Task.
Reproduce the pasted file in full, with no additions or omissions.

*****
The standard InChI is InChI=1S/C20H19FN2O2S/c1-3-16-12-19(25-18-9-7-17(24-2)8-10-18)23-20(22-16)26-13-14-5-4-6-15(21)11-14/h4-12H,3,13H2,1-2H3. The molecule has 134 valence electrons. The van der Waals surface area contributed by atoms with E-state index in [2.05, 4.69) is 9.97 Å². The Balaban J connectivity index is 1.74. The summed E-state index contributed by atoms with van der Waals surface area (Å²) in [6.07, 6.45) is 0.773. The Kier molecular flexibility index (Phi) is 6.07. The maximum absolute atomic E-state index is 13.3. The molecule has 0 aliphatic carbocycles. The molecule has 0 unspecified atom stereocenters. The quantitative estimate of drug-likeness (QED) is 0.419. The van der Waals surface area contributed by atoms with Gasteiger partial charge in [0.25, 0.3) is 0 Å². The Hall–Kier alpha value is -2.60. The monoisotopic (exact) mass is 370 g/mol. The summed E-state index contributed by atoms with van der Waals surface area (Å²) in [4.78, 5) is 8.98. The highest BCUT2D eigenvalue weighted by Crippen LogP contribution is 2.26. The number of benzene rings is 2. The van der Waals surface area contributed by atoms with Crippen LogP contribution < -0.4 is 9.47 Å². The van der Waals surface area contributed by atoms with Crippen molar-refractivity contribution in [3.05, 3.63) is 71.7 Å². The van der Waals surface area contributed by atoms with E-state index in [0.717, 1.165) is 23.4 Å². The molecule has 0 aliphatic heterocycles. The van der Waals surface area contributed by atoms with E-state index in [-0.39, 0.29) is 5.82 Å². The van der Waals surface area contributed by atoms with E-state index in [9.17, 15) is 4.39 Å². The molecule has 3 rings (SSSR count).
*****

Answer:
The standard InChI is InChI=1S/C20H19FN2O2S/c1-3-16-12-19(25-18-9-7-17(24-2)8-10-18)23-20(22-16)26-13-14-5-4-6-15(21)11-14/h4-12H,3,13H2,1-2H3. The molecule has 134 valence electrons. The van der Waals surface area contributed by atoms with E-state index in [2.05, 4.69) is 9.97 Å². The Balaban J connectivity index is 1.74. The summed E-state index contributed by atoms with van der Waals surface area (Å²) in [6.07, 6.45) is 0.773. The Kier molecular flexibility index (Phi) is 6.07. The maximum absolute atomic E-state index is 13.3. The molecule has 0 aliphatic carbocycles. The molecule has 0 unspecified atom stereocenters. The quantitative estimate of drug-likeness (QED) is 0.419. The van der Waals surface area contributed by atoms with Gasteiger partial charge in [0.25, 0.3) is 0 Å². The Hall–Kier alpha value is -2.60. The monoisotopic (exact) mass is 370 g/mol. The summed E-state index contributed by atoms with van der Waals surface area (Å²) in [4.78, 5) is 8.98. The highest BCUT2D eigenvalue weighted by Crippen LogP contribution is 2.26. The number of benzene rings is 2. The van der Waals surface area contributed by atoms with Crippen LogP contribution < -0.4 is 9.47 Å². The van der Waals surface area contributed by atoms with Crippen molar-refractivity contribution in [3.05, 3.63) is 71.7 Å². The van der Waals surface area contributed by atoms with E-state index in [0.717, 1.165) is 23.4 Å². The molecule has 0 aliphatic heterocycles. The van der Waals surface area contributed by atoms with E-state index in [-0.39, 0.29) is 5.82 Å². The van der Waals surface area contributed by atoms with E-state index in [9.17, 15) is 4.39 Å². The molecule has 3 rings (SSSR count).